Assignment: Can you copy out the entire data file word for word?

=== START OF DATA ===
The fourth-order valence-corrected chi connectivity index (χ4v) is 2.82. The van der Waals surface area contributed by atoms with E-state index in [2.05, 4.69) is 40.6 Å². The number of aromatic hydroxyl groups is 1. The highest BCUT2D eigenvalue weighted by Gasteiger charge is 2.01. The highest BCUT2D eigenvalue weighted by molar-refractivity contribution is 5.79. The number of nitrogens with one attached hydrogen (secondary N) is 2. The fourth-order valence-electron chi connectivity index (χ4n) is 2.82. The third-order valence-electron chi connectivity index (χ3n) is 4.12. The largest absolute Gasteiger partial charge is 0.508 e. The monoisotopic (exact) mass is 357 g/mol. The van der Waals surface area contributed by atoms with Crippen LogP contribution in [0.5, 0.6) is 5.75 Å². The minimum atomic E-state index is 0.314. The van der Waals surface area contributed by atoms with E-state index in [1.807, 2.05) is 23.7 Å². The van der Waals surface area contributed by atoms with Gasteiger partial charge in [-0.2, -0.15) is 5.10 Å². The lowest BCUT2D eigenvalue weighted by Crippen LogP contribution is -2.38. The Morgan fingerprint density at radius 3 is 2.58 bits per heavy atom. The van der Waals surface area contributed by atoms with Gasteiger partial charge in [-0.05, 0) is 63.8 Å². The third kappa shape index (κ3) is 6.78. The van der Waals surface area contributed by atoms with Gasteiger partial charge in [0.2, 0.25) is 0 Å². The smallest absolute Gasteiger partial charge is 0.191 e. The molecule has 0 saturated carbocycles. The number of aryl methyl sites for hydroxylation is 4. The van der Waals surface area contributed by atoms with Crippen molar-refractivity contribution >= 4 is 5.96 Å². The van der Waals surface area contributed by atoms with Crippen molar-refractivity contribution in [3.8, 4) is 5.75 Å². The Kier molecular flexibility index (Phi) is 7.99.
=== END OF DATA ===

The fourth-order valence-corrected chi connectivity index (χ4v) is 2.82. The van der Waals surface area contributed by atoms with E-state index in [2.05, 4.69) is 40.6 Å². The number of aromatic hydroxyl groups is 1. The highest BCUT2D eigenvalue weighted by Gasteiger charge is 2.01. The highest BCUT2D eigenvalue weighted by molar-refractivity contribution is 5.79. The number of nitrogens with one attached hydrogen (secondary N) is 2. The fourth-order valence-electron chi connectivity index (χ4n) is 2.82. The third-order valence-electron chi connectivity index (χ3n) is 4.12. The largest absolute Gasteiger partial charge is 0.508 e. The monoisotopic (exact) mass is 357 g/mol. The van der Waals surface area contributed by atoms with Crippen LogP contribution in [0.5, 0.6) is 5.75 Å². The minimum atomic E-state index is 0.314. The van der Waals surface area contributed by atoms with E-state index in [1.807, 2.05) is 23.7 Å². The van der Waals surface area contributed by atoms with Gasteiger partial charge in [-0.2, -0.15) is 5.10 Å². The lowest BCUT2D eigenvalue weighted by Crippen LogP contribution is -2.38. The Morgan fingerprint density at radius 3 is 2.58 bits per heavy atom. The van der Waals surface area contributed by atoms with Gasteiger partial charge in [-0.05, 0) is 63.8 Å². The third kappa shape index (κ3) is 6.78. The van der Waals surface area contributed by atoms with Gasteiger partial charge in [0.2, 0.25) is 0 Å². The smallest absolute Gasteiger partial charge is 0.191 e. The molecule has 0 saturated carbocycles. The number of aryl methyl sites for hydroxylation is 4. The van der Waals surface area contributed by atoms with Crippen molar-refractivity contribution >= 4 is 5.96 Å². The van der Waals surface area contributed by atoms with Crippen molar-refractivity contribution in [3.8, 4) is 5.75 Å². The Kier molecular flexibility index (Phi) is 7.99.